Patti Togioka 
Western Oregon State College
I am excited to be here today to share the course content I have developed for the theory portion of our Educational Interpreting Program at Western Oregon State College. I hope that you will continue this dialogue with me after my presentation, so that we can explore in depth this topic, which is of such importance to deaf children across the country today and for years to come. As a member of the Oregon Senate Interpreting Bill #744 Committee, I was impressed by the 1990 interpreter working conditions statistics gathered by Oregon Registry of Interpreters for the Deaf about interpreters in our state. Of the 87 respondents to the statewide survey, 62% (N=54) were working as interpreters in K-12 educational settings. Twenty-two % (N=19) were employed in post secondary educational settings and 16% (N=14) worked freelancing. Only 2 persons surveyed were paid as staff interpreters. The survey was widely distributed throughout the state and the results are considered to be representative. K-12th grade interpreters tended to be non-certified (87%) and had not passed the RID written test (91 %). A large number of freelance interpreters had ten or more years of interpreting experience (71 %) while eighty-two percent of K-12 interpreters had less than 10 years of experience (over half actually had five years or less experience interpreting). These statistics point to the need for qualified interpreters in the educational setting who possess sufficient interpreting skill and experience to be language models for young students who are developing linguistically. As many of you are aware, this continues to be a serious problem. However, another area of great concern is the fact that while so many interpreters end up in K-12 educational settings, there remains a lack of training opportunities for them specifically related to the unique settings in which they are employed. Western Oregon State College is one of only a pair of programs in the country designed to train educational interpreters to work in pre-college programs.
As a certified teacher of the deaf with experience in mainstreamed, itinerant and residential programs; an RID certified interpreter who has worked as an educational interpreter; an experienced college instructor in Early Childhood Education, Educational Aiding and Parent Education, as well as Educational Interpreting and a supervising teacher at the Oregon School for the Deaf, I have been able to meld my knowledge and experience to create a two-term sequence of 3 credit courses. I would like to say up front that I do not feel that the number of credit hours devoted to educational interpreting theory is sufficient. This is a starting point; however, that I would like to present for your consideration.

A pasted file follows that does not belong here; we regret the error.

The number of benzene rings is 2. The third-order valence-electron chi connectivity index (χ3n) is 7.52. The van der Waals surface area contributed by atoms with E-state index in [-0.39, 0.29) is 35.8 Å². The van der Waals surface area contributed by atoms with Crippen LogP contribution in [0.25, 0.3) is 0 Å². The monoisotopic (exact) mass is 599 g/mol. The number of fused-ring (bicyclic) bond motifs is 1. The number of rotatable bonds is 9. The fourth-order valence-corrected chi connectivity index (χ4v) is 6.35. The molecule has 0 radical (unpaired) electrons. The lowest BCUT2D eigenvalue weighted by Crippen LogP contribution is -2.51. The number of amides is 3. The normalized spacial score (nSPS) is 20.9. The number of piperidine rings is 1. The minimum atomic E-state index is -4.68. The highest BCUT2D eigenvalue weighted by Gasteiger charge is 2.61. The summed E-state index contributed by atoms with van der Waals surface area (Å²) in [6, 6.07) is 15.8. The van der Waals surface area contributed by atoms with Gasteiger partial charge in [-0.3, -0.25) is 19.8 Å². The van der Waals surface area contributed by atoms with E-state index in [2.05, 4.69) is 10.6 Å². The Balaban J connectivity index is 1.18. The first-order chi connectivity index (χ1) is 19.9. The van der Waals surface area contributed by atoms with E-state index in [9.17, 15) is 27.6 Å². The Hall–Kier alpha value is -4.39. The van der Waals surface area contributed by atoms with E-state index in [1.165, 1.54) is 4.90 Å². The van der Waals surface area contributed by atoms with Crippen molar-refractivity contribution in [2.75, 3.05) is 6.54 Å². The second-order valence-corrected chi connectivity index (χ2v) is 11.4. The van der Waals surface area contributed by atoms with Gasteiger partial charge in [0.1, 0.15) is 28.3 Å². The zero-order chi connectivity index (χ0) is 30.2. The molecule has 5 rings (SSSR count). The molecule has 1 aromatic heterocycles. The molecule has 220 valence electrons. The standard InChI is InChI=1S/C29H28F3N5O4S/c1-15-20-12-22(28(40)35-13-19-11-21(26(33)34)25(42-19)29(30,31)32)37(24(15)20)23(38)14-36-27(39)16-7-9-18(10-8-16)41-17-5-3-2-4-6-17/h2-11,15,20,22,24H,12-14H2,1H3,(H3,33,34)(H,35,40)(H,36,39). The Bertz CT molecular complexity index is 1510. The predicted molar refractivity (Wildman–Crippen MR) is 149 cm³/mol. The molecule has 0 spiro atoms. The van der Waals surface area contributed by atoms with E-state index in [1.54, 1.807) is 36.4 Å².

The first term is devoted to providing general information about regular and special education as well as deafness. It also looks at the distinct role of each member of the educational team including the interpreter, classroom teacher and specialists.
The second term focuses on the “nitty-gritty” needs the educational interpreter will face the following term during internship in a classroom as well as on the job after program completion. By this time, the students are very aware of the fact that they will soon be in a classroom and will need specific skills in order to do a good job.
Students do not use a specific textbook. Instead, they receive a large packet of reading materials with recently published information regarding each topic, including developmental charts, tutoring lesson plans and timely articles and research.
Let’s look, now, at the topics presented each term in more depth.
Since “Educational Interpreting: Classroom Theory and Techniques I” is designed to provide an overview of information regarding deafness and the educational process, it focuses on the following competencies:

  1. Understanding the distinct role of each member of the multi-disciplinary team involved in providing services in a mainstreamed setting.
  2. Demonstrating awareness of the variety of program options available to deaf or hard of hearing youth.
  3. Knowledge of the key features and impact of laws related to deafness and education in general.
  4. Exposure to hearing aids and other assistive communication devices.
  5. Knowledge of the possible effects of hearing loss on educational achievement.
  6. An understanding of the different types of educational records in use, the importance of confidentiality, and practice performing basic record keeping functions.
  7. Knowledge of note taking techniques.